By Philip Pullella
VATICAN CITY (Reuters) - The canonization of Mother Teresa of Calcutta marked the culmination of a process - sometimes called “the saint-making machine” - that is long, complex, expensive, opaque and often contentious.
The Catholic Church posthumously confers sainthood on people considered so holy during their lives that they are now believed to be with God and can intercede with him to perform miracles.
Such is the status of the nun acclaimed for her work in the slums of the Indian city now known as Kolkata, who Pope Francis on Sunday declared a saint in front of an estimated 120,000 pilgrims.
But the path to sainthood is often more bureaucratic than beatific.
Mother Teresa died in 1997 and the late Pope John Paul, who met her often, bent Vatican rules to grant a dispensation allowing the procedure to establish her case for sainthood to be launched two years after her death instead of the usual five.
He had even considered making her a saint immediately but cardinals convinced him that it would set a dangerous precedent for the future, even though in the early Church people were acclaimed saints upon their death.
The current process, known as a “cause”, begins at the local level when a diocese believes that someone in their community lived a saintly life. When it is formally open, he or she get the title “Servant of God.”
The postulator, in this case Canadian priest Father Brian Kolodiejchuk, sends voluminous documentation to the Vatican, where its Congregation for the Causes of Saints assigns it to a “relator”. The relator oversees it, and together with theologians, recommends if it is worthy enough to continue.
If it does, the candidate gets the title “venerable”. The next step is beatification. This requires a miracle, which is usually the inexplicable curing of a sick person.
The first miracle attributed to Mother Teresa, and which allowed the Church to beatify her, concerned an Indian woman, Monica Bersa, whose stomach tumor is said to have disappeared after she and others prayed to the nun in 1998, a year after Mother Teresa died.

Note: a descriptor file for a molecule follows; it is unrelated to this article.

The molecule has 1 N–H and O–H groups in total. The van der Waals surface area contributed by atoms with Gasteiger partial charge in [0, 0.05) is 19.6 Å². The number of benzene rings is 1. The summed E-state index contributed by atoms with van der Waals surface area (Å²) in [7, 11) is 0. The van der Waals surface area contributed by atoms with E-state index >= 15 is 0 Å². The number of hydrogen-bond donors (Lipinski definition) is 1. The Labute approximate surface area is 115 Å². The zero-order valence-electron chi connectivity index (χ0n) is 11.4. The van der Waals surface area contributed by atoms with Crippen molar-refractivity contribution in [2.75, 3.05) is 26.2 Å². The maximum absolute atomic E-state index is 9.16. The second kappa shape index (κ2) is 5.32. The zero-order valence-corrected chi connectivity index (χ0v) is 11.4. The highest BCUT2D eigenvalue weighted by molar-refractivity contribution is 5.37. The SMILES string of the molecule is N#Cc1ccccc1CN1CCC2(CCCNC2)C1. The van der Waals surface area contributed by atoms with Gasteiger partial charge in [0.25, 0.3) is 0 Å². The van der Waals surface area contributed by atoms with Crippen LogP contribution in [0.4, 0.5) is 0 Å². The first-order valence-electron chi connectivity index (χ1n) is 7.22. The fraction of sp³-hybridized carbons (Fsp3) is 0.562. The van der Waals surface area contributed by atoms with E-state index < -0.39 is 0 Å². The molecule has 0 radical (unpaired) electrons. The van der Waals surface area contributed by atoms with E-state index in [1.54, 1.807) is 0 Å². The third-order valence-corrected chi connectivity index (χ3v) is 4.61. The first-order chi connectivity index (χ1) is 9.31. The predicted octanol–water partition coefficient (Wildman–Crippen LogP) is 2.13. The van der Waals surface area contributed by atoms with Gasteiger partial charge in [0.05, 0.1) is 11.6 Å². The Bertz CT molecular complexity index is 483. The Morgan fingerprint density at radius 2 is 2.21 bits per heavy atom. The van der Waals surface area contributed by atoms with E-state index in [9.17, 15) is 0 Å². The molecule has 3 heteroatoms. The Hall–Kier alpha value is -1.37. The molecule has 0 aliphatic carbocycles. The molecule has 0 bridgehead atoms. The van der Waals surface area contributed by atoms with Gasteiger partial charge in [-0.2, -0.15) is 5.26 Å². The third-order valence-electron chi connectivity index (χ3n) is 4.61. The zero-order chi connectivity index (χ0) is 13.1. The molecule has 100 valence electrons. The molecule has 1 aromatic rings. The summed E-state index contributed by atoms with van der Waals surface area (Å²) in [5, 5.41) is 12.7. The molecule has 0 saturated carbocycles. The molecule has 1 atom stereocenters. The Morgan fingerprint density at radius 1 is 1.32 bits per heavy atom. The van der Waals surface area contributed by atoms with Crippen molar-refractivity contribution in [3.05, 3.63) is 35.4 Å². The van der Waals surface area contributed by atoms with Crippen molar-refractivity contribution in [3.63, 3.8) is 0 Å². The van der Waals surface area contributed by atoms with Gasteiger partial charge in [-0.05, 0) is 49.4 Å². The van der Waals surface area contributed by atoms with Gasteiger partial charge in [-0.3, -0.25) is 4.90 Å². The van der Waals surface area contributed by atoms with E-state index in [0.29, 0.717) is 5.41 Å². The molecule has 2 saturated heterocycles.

A medical commission working with the Vatican reviews each case to decide if there is any known medical explanation for the healing.
Critics, such as the late atheist writer Christopher Hitchens, who made a documentary called “Hell’s Angel” on Mother Teresa, say the system is flawed. One of the doctors who treated Bersa at the time, Ranjan Mustafi, told Indian media the healing was a result of treatment.
After beatification, which for Mother Teresa was in 2003, a second miracle is required in order for the cause to move on to sainthood.
This involved Brazilian Marcilio Andrino, who the Church says unexpectedly recovered from a severe brain infection in 2008 after his family prayed to Mother Teresa.
The saint-making process has not been immune to corruption and mismanagement, with accusations that the system allowed for favoritism for causes with rich backers.
The conservative Opus Dei group was accused of using its considerable financial clout to push for the canonization of its founder, Father Josemaría Escrivá de Balaguer, who was declared a saint in 2002.
In 2015, a commission looking into Vatican finances found that the Vatican’s saint-making office had little or no documentation of funds used by postulators. According to a Vatican source, the Vatican bank in 2014 froze about a million euros in suspect funds held by postulators.
Kolodiejchuk said the cost of Mother Teresa’s sainthood cause - gathering documentation, interviewing witness, paying lawyers - came to less than $100,000 - very low compared to the cost of some canonizations in the past.
He said it was covered mostly by a single anonymous donation, that costs were contained because member of the Missionaries of Charity worked for free and that no contributions destined for the poor were diverted
Last year, Pope Francis made key changes to the financial side of saint-making with a decree ordering new controls on its costs and demanding more vigilance and transparency at each stage.
It stipulates that contributions from the faithful and groups must go into an account managed by an administrator who must “scrupulously respect the intentions” of contributors, keep detailed documentation, and present budgets to a superior.
Reporting By Philip Pullella; editing by Ralph Boulton